Going through a divorce can be one of the most difficult experiences at any age, but for a growing number of retirement aged couples, this is how they are beginning the next phase of their life.
My name is Brenda Rolli, an Accredited Asset Management Specialist with Provident Financial Consultants. I am going to share some practical financial steps to take as you plan for your financial future after your split.
- Oftentimes, one spouse may have taken care of the majority of the finances, if you weren’t part of the conversation, it’s time get clear about your investment goals. Develop a new strategy to help achieve these goals by assembling a team of financial professionals to help you.
- Create a budget. Your income and expenses have probably changed quite a bit. Understanding your cash flow is important.
- It’s time to get your own individual insurance coverage. Whether that be health, car, life, homeowners, etc. While you are updating all of this, don’t forget to review beneficiaries. Your financial professional can be a great resource; whether it be your life insurance, retirement accounts, they will help guide you.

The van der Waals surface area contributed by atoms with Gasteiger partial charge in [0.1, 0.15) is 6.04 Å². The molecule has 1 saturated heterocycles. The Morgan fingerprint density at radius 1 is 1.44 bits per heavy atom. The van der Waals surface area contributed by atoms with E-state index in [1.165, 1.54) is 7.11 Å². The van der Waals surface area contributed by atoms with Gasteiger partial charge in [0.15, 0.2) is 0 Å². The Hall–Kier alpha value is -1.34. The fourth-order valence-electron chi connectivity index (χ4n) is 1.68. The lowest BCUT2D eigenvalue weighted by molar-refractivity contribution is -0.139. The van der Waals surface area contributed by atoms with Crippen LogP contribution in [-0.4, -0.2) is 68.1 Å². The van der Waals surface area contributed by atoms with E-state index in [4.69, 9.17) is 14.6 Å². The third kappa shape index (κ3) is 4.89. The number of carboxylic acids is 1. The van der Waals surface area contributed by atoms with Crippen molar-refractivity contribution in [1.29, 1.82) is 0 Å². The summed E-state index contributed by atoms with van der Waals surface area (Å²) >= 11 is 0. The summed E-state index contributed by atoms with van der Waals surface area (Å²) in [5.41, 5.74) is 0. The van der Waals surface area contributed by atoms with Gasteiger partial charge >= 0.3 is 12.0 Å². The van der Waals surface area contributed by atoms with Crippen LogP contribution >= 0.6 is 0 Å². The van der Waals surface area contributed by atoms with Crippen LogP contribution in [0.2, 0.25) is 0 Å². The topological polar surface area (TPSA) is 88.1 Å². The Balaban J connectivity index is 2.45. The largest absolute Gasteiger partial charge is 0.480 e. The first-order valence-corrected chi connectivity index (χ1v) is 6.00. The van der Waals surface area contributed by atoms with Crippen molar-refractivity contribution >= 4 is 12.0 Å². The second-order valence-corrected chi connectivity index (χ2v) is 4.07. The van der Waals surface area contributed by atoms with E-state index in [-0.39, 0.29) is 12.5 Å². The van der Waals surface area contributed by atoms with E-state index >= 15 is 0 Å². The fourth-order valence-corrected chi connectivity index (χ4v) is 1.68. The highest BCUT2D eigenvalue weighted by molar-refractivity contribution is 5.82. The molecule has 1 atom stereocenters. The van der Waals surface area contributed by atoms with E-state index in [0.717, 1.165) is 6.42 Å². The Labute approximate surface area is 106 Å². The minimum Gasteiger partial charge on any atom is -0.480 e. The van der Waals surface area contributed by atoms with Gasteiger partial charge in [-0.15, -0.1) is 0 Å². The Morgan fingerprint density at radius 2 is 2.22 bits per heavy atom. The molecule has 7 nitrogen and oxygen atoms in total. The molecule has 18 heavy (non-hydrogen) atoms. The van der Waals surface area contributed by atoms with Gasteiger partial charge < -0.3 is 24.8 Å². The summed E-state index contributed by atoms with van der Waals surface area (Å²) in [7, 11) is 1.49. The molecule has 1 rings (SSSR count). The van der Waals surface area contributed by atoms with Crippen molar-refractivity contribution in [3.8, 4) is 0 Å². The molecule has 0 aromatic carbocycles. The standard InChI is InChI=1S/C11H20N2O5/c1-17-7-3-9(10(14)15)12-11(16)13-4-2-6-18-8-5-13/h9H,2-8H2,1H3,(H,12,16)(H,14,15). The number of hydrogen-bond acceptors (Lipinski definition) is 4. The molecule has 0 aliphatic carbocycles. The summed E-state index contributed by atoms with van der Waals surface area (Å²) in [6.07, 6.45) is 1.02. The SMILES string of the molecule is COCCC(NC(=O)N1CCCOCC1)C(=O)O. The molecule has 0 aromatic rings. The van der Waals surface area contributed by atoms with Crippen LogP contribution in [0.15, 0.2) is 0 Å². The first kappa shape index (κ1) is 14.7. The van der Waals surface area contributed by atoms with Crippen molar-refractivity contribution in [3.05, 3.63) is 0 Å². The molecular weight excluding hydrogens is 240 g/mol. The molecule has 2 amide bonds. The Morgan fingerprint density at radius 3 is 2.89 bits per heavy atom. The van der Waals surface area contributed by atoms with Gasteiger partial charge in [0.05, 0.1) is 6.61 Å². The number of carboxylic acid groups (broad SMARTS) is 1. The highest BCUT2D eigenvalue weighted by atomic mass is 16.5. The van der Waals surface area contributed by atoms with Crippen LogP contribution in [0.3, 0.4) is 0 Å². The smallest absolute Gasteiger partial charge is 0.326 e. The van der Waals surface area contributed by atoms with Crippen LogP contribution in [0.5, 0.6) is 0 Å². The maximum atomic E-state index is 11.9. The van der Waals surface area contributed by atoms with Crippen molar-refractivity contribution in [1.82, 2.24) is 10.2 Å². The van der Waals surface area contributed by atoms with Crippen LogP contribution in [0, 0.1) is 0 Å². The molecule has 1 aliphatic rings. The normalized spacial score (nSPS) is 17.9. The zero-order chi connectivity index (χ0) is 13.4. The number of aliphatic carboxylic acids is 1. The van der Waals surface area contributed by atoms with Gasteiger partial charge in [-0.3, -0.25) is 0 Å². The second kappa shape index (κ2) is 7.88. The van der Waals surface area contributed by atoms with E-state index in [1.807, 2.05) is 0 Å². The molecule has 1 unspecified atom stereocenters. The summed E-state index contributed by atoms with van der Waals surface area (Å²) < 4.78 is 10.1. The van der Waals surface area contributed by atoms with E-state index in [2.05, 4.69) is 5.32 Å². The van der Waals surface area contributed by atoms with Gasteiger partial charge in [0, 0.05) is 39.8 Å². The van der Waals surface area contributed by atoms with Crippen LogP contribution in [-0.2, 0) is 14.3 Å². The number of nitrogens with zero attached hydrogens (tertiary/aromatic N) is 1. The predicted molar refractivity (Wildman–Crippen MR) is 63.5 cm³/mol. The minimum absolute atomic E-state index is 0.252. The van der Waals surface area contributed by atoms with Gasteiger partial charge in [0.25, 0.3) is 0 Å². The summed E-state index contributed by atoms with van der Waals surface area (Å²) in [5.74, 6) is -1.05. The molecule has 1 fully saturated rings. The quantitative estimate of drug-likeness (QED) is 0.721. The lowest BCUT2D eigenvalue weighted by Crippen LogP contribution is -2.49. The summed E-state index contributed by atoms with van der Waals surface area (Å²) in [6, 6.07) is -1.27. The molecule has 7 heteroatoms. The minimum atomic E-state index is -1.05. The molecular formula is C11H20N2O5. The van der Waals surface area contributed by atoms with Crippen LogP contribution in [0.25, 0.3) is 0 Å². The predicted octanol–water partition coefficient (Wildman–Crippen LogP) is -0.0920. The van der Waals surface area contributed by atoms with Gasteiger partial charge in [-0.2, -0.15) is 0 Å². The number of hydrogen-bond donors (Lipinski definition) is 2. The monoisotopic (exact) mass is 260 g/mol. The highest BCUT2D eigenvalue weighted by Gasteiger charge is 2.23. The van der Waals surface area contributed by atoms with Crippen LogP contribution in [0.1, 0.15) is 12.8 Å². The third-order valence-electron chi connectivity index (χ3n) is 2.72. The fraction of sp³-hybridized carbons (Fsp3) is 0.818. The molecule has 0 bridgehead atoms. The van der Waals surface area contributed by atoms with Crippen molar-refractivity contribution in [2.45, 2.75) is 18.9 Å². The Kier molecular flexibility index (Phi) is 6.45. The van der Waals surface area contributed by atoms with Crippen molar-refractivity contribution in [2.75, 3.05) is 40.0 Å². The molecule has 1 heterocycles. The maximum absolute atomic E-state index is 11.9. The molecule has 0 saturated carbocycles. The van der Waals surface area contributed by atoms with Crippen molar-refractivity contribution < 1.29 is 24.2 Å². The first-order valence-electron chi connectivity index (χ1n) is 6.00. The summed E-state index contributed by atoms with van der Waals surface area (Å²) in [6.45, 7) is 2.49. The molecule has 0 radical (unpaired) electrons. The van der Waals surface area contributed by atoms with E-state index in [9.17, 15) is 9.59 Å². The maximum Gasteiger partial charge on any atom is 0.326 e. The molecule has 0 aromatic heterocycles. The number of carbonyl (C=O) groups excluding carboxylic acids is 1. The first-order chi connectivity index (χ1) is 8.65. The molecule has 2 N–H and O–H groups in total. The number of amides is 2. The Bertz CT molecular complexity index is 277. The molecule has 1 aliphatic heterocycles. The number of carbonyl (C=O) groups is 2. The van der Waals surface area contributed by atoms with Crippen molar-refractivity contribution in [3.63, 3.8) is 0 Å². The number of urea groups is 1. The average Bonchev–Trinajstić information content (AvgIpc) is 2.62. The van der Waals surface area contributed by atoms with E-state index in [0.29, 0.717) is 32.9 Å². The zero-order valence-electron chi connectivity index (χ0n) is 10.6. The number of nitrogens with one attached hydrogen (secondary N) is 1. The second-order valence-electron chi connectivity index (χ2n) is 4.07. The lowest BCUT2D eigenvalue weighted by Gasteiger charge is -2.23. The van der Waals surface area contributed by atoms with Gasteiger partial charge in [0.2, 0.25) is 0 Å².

- Taxes and filing. If you will be divorced before the end of the year, you may need to change your tax withholding. Once divorced, you will file as single. If you are not yet divorced you can file your last return as married filing separately. Divorce settlements after 2019 have new tax implications regarding alimony. These payments are not taxed nor are they tax-deductible.
- Divorce can also impact social security benefits. If you were married for a t least 10 years, a lower earning spouse may continue to be entitled to claim benefits based upon the higher earning spouse benefits, IF you do not remarry before age 60.
I know divorce is uncomfortable to discuss, and there are so many more considerations than what I went over today. If you have questions, you are welcome to reach out and we can review your specific circumstances together.